By Weston Blasi, MarketWatch
Over $20 billion was wagered at U.S. sportsbooks between the time the Supreme Court lifted the ban on sports betting in June 2018 and mid-March 2020, when much of the sports world shut down because of the coronavirus pandemic. There has been a mad dash since June 2018 for sports betting companies to grow as quickly as possible, but they are running into one big problem: attracting bettors.
Even though most sports leagues are on hiatus, many sportsbooks are forging ahead. A sportsbook refers to a company that accepts bets in retail locations or online on anything from sports, racing, politics and other competitions.
A record number of people wagered on the 2020 NFL draft in late April, for example, and people are placing bets on virtual contests like simulated NASCAR races and the popular videogame “League of Legends.”
U.S. sportsbook operator DraftKings /zigman2/quotes/213120645/composite DKNG +3.38% even decided to move ahead with its bid to go public amid the coronavirus, receiving a market value of more than $6 billion.
While exact figures are not known, DraftKings and FanDuel have claimed large portions of the sports betting market share .
Luring eyeballs in the digital age can be a difficult, and oftentimes expensive task. That’s why many sports betting companies have started partnering with media brands to get their products in front of as many people as possible.
Joe Asher, U.S. CEO of William Hill, a betting and gaming company based in London that has been increasing its U.S. presence recently, knows that attracting new bettors can be a difficult task.
“One thing we lacked was a way to get our product into the hands of a substantial number of consumers,” Asher told MarketWatch. “We didn’t have a way to effectively reach millions of people.”
William Hill has a strong sports betting presence in Nevada, but in other U.S. states it’s more commonly thought of as a traditional casino -- a place where people come to play blackjack and other card games, not to bet on sports. William Hill is trying to change that perception.
In February, William Hill signed a deal to be the exclusive odds and data provider for CBS. Such a deal will allow William Hill betting lines and wagering data to be shown across CBS digital platforms, including CBS websites, fantasy sports games and CBS live score updates. It’s not clear how much William Hill will be involved during telecasts of NFL games, a more delicate subject for some around the NFL due to integrity of the game concerns.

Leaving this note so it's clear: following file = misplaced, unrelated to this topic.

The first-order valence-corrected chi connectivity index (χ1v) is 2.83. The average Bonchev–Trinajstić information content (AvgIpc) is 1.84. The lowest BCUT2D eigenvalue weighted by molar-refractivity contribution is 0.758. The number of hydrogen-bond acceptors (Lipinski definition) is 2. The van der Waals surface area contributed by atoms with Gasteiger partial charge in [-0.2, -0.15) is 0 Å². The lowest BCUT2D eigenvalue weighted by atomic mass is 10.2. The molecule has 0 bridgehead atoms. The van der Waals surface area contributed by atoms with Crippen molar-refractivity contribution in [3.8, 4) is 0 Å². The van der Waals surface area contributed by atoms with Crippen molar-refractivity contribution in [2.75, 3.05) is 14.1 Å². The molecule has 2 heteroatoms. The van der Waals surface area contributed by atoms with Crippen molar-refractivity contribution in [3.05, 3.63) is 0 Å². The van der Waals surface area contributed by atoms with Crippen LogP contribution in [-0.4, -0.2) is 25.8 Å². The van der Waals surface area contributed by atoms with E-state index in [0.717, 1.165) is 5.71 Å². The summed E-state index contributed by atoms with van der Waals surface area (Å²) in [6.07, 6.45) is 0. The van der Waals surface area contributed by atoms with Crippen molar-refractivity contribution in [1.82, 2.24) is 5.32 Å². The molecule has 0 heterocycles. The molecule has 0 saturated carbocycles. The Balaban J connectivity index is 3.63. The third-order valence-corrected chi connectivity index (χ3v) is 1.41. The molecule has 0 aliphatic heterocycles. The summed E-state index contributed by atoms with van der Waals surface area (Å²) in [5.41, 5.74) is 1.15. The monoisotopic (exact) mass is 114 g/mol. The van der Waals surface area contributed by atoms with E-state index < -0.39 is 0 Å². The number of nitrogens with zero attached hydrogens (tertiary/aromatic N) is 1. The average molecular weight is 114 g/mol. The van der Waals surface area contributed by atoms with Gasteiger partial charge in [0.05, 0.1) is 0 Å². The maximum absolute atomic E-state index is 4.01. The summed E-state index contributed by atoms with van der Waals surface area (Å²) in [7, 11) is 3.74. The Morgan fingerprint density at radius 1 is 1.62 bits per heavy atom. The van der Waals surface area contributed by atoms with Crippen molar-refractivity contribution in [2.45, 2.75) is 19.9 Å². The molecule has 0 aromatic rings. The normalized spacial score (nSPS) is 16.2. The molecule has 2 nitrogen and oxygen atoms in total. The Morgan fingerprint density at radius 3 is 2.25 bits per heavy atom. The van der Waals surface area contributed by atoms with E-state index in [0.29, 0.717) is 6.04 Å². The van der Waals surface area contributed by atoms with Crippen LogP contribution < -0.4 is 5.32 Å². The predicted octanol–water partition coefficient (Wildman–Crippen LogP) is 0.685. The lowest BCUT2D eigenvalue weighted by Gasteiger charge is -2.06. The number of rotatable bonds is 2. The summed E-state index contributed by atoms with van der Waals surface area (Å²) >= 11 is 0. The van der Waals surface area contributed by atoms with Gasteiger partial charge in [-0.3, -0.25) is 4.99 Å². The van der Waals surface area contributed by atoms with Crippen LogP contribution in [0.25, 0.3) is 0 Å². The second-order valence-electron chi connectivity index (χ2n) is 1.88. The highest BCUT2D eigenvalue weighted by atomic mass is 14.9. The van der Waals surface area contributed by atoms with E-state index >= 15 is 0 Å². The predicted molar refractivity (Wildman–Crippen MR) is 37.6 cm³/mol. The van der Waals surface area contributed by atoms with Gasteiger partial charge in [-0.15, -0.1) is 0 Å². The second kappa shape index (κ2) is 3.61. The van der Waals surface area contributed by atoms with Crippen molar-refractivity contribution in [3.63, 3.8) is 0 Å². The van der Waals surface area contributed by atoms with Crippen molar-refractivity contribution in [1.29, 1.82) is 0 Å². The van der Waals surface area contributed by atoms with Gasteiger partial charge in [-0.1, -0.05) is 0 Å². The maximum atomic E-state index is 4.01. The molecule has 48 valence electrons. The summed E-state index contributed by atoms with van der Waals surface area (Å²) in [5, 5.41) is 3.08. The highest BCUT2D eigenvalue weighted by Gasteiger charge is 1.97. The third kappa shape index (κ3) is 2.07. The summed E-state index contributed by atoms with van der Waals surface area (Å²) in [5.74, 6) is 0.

“There is a gold rush at the moment when it comes to sportsbooks and the way to attract the most eyeballs to your brands, Yasin Abbak, CEO of Fantasy Life, told MarketWatch.
Fantasy Life is a mobile sports community Abbak co-founded with ESPN’s /zigman2/quotes/203410047/composite DIS +2.52% senior fantasy football analyst Matthew Berry. “Media companies need money. Sportsbooks need depositors. There’s a natural fit,” Abbak added.
Another media/sportsbook deal that was signed in 2020 was between Barstool Sports and Penn National Gaming. Similar to the William Hill deal with CBS, the Barstool/Penn partnership will integrate gaming data into Barstool’s sea of content, and drive Barstool fans to gamble with Penn. What makes this partnership unique, however, is that Penn is expected to open Barstool-branded casinos and restaurants with a heavy focus on poker and sports betting.
CBS and Barstool did not respond to requests for comment on this story.
Shares of Penn National Gaming Inc. /zigman2/quotes/209264611/composite PENN +14.25% rose more than 12% the day the Barstool partnership was announced.
While it may make sense for some sportsbooks to strike deals with big media companies to remain viable, not all sportsbooks agree.
Matthew King, CEO of FanDuel, a sportsbook and daily fantasy company, told MarketWatch during Super Bowl LIV that a connection with millennial sports fans is “something that we already have.”
FanDuel has been able to cultivate a large following over time through a robust advertising campaign, and being one of the first companies in the mobile space.
FanDuel’s sportsbooks have been taking bets either online or in retail locations in every U.S. state that legalized sports betting. FanDuel is also the market share leader in New Jersey, where more money is wagered on sports than in any state other than Nevada.